Lodhi Art District: taking art to Delhi’s streets
A complex of former military homes in the Indian capital is the setting for an international street art project
For many, the term ‘Indian art’ will bring to mind the colourful, detailed works of the Mughal Empire or the intricate carvings adorning Khajuraho’s ancient temples. These days, however, there’s a much more contemporary feel to Indian art, thanks to a flourishing street art scene in several locations across the country.
Chief of these is Lodhi Art District in Delhi, India’s pulsating capital. At the start of the century there were just a handful of contemporary galleries in the city (such as Art Alive Gallery and Nature Morte) which competed for attention with Delhi’s more traditional historical and archaeological galleries. That was until 2014, when St+art India Foundation – a non-profit using art to help boost urban regeneration in public spaces – began making plans for a project based around mass-creation of art on public walls and buildings in South Delhi.
“The aim was to make art accessible for all, to get it out of the private spaces like museums and galleries, and put it on the streets,” says St+art India co-founder and festival director Arjun Bahl. Located near the hip Hauz Khas neighbourhood, Lodhi Art District explores “how we can make the Indian streets more active and playful and fun, and also engage with the communities as well as people from outside the city,” Arjun adds. The district stretches across two square kilometres and contains 65 pieces of street art (and counting), created by artists representing over 25 different nationalities. The murals range from colourful scenes portraying Indian culture to thought-provoking artworks commenting on equality, the environment and other social issues.
Based in one of the last complexes built under British rule, Lodhi Colony is a grid of former military homes, originally built largely as residential properties for government workers and still now used for that purpose. All around Lodhi, murals are sprawled across building exteriors, bringing life to properties that are slowly deteriorating.
The location was chosen due to the simple architecture of the buildings and the large, open walls that act as canvases for artists, plus there’s ample space to make it easier for visitors to move around. “We needed a space which is more pedestrian friendly, more centrally located and which has these kinds of homogenous facades,” says St+art India Foundation co-founder and artistic director Hanif Kureshi. “All these answers were found in Lodhi Colony.”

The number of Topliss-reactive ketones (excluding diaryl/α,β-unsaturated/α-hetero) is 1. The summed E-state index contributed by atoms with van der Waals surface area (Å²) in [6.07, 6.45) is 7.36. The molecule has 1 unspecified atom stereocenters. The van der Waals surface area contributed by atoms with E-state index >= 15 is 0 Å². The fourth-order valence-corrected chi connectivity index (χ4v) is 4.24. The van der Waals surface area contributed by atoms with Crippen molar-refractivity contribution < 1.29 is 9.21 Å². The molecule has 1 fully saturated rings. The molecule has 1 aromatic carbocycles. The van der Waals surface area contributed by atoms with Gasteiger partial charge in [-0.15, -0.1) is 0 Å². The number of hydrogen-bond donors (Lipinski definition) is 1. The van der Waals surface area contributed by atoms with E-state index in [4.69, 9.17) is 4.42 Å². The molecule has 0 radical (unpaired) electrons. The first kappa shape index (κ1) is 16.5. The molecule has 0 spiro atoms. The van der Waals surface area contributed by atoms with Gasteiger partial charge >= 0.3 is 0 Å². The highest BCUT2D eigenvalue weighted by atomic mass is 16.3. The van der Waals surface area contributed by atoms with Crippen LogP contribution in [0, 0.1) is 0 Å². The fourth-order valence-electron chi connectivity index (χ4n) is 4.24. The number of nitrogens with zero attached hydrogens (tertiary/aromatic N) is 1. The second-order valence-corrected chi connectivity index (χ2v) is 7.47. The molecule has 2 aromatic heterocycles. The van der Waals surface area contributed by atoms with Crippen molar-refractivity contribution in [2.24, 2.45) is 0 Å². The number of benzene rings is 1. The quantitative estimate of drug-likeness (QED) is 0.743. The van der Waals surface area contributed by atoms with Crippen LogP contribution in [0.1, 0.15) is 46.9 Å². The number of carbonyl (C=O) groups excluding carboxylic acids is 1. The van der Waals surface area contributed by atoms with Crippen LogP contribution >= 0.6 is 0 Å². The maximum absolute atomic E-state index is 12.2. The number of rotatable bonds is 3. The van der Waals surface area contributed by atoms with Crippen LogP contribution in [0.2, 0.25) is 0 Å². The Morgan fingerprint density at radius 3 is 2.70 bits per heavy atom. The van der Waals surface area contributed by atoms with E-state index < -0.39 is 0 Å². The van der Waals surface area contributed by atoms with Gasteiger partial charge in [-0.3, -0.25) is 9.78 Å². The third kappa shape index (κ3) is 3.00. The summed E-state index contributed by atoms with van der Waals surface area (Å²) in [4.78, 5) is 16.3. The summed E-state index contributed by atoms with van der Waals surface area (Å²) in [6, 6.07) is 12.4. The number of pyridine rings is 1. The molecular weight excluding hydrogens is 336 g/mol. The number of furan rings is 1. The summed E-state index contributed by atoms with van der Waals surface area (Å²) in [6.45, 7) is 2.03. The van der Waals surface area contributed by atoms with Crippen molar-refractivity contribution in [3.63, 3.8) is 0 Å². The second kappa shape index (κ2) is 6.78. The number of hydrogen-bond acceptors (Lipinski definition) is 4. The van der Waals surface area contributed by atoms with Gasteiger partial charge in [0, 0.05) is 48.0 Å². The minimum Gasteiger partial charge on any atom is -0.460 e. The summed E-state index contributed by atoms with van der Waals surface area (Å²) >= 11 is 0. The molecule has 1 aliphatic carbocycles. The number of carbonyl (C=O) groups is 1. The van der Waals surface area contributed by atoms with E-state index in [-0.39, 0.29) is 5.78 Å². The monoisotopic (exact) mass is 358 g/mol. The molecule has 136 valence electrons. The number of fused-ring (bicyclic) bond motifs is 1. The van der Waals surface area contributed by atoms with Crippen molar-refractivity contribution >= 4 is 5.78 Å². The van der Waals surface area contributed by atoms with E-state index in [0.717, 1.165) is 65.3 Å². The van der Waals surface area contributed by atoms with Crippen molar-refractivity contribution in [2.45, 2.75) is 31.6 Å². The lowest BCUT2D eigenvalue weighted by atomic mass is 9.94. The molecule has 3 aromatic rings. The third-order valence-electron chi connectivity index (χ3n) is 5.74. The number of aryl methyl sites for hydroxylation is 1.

The experience of wandering Lodhi’s streets differs from that of exploring other art districts. Typically, art districts are created in abandoned neighbourhoods and around disused buildings, as a means of regenerating an area or bringing to life to somewhere forgotten. What makes Lodhi unique is that many of its buildings are still residential properties, and a vibrant community already existed in the area when the murals began to appear. This community is just as central to the project as the art.
Arjun explains: “Communities are involved as much as possible in the whole process of making art.” St+art India co-founder and project director Thanish Thomas adds that most residents of Lodhi Colony “are very happy to have something like this, and they have a sense of pride that something like this is there … They want to get involved, they want their family members to get involved.” This community collectivism was demonstrated when Lodhi’s residents came together to deal with vandalism in the area by purchasing their own paint and fixing it themselves, retaining the pride they have in their neighbourhood.
“The aim was to make art accessible for all, to get it out of the private spaces and put it on the streets”
Tourists, bloggers and creatives now flock to the area to see the murals, and this interaction itself has even been captured by a couple of the artists, Avinash and Kamesh, in their piece The Tourist. Thanish explains that this mural of a young visitor eagerly snapping away on his camera is a commentary on how the selfie generation tend to interact with the street art – from behind a lens.
Other important elements of Indian life, culture and history are also represented on Lodhi’s walls, including mythology. Spanning an entire exterior wall and archway, Hanif highlights Vishvaroopa by Indian artist Inkbrushnme as a charming piece that depicts the supreme form of Vishnu as Krishna (both are key Hindu deities), with the universe in his mouth.
Lodhi’s residents have also set up a community wall where people from around the area can create murals of their own, as a way of empowering individuals who might not otherwise get a chance to express their creativity. As with so much of the artwork in Lodhi, it’s about creating a dialogue and engaging with the community, most of whom have reacted extremely positively.